The opposition’s performance in the elections often appears in other comments. In a commentary prepared for the Centre for Eastern Studies Kamil Klysinski argues that the elections proved not the opposition’s only weakness, but also its inability to work out a unified position had a detrimental effect as well. Moreover, the analyst concludes that since the election results have not been recognized internationally, it might lead to further isolation of Belarus and its closer cooperation with Russia.
In the Korespondent Wschodni Wojciech Borodzicz-Smolinski analyses the Belarusian opposition. He notes that one of the factors that helps Lukashenka stay in power is the lack of a political alternatives for society. According to him, the divisions within the opposition have two sides.
First of all, they are due to ideological factors. Nonetheless, more important are the apparent private animosities which hinder the integration process of the opposition. Borodzicz-Smolinski highlights the particular moments when the Belarusian opposition attempted to unite. One of the most crucial moments was before the December 2010 presidential elections. The analyst notes that the EU and the West still have to wait for a serious partner from those among the opposition with whom to discuss the future of Belarus.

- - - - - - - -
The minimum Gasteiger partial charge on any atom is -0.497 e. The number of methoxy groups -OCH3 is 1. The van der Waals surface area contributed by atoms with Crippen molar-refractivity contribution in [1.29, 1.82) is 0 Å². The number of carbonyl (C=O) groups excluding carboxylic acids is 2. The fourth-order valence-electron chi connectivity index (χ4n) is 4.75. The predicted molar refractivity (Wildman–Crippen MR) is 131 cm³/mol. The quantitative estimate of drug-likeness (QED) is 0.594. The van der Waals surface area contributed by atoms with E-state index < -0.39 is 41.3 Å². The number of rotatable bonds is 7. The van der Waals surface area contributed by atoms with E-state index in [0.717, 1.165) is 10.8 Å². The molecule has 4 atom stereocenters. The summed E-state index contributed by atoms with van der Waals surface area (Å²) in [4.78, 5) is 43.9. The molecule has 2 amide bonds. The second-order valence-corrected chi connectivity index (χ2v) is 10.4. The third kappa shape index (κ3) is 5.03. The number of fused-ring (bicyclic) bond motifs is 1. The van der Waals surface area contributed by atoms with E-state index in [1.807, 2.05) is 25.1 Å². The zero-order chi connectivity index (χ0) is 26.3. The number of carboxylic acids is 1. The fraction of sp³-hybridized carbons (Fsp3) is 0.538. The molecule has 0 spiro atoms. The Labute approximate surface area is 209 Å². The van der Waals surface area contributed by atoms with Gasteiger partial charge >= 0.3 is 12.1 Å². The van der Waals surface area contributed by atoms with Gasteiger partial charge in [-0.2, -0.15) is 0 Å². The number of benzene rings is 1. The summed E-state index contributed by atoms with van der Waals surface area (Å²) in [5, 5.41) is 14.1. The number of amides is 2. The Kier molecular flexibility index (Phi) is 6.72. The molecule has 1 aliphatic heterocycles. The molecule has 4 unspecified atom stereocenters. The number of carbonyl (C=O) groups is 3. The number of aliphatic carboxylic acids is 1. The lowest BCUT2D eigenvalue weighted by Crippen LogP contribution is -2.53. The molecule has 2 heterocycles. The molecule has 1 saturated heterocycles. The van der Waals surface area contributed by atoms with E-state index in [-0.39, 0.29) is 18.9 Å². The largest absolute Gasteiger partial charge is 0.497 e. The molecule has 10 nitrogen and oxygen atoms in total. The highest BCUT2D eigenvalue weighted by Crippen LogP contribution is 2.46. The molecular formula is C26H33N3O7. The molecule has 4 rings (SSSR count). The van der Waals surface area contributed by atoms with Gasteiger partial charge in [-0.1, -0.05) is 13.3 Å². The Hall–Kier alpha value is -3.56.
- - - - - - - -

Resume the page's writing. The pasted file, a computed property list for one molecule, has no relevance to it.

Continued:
WTO, Russia and Belarus
Kamil Klysinki also discusses, for the Centre for Eastern Studies, the consequences of Russia’s entry into the WTO in August 2012. Minsk will have to decrease the level of import tariffs which in consequence may require a larger opening for foreign goods. At the same time, the Russian market will have to be more open for imports from the WTO member states. Thus it will become more competitive for the Belarusian companies. The analyst notes that all of that does not make Belarus an attractive country for investment and may delay Belarus's entry into the WTO.
The author concludes that Lukashenka argues that there have been high costs from Russia’s entry into the WTO for the Belarusian economy, in order to gain more financial aid from Moscow. Minsk can also aim to export more to non-European markets, which appears as the short-term and temporary solution. Klysinki emphasises that the Belarusian regime has to urgently implement economic reforms.